I've mentioned before here my favorite actors who played Bond. There were just certain guys that I preferred their interpretation of the role. That doesn't mean I don't like the other actors or their contributions to the franchise. I respect each of them. As far as the movies themselves, most of the blame should lie with the producers, etc. They are the ones who decide that direction the franchise is going in. Sometimes they've made the right choices and sometimes they've been way off.

I've been thinking lately about Bond theme music. Right now I'm listening to the "Best of Bond...James Bond." It has all the theme songs up til "The World Is Not Enough." Anybody else have this CD?

Also what are your favorite theme songs from the Bond franchise?


 
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DJ Terence Gunn
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Joined: Jun 20, 2005
Posts: 250
Posted: 2007-07-08 1:11 pm   Permalink

Quote:

On 2007-07-07 16:58, roguespy007 wrote:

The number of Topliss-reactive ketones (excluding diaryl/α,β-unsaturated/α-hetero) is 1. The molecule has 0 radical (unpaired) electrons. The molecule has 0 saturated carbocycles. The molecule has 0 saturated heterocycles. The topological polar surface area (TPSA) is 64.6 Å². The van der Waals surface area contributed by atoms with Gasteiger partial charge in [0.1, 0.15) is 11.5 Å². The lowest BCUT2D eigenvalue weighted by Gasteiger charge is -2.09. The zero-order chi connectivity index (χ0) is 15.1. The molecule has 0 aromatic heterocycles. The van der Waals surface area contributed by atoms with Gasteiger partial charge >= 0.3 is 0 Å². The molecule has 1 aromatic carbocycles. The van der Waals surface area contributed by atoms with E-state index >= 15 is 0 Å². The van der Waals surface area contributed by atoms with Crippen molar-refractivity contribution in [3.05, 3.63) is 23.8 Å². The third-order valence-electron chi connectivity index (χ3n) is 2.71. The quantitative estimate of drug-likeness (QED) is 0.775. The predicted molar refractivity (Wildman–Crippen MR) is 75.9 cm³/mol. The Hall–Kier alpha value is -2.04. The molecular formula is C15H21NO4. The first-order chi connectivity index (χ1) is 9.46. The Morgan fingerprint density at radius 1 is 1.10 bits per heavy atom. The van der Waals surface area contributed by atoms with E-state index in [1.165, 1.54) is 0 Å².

I've been thinking lately about Bond theme music. Right now I'm listening to the "Best of Bond...James Bond." It has all the theme songs up til "The World Is Not Enough." Anybody else have this CD?

Also what are your favorite theme songs from the Bond franchise?




I've had 'The Best Of James Bond 30th Anniversary Collection' 1 & 2 disc set since its release in the early 1990s. It goes as far as 'Licence To Kill' (which is a bit too far for my musical taste in Bond themes), and has some rareities like Anthony Newley's version of 'Goldfinger', Shirley Bassey's version of 'Kiss Kiss Bang Bang', a demo version of 'You Only Live Twice' (sung by an unrecognised singer), as well as some tracks from 'Goldfinger' that were -- at the time -- previously unreleased.

I also have all the Bond soundtracks on CD up through 'Moonraker', including some of the remastered and expanded ones released in 2003. Though 'A View To A Kill' was a terrific theme song and soundtrack, I don't care much for the Bond music (or films) of the 1980s onward.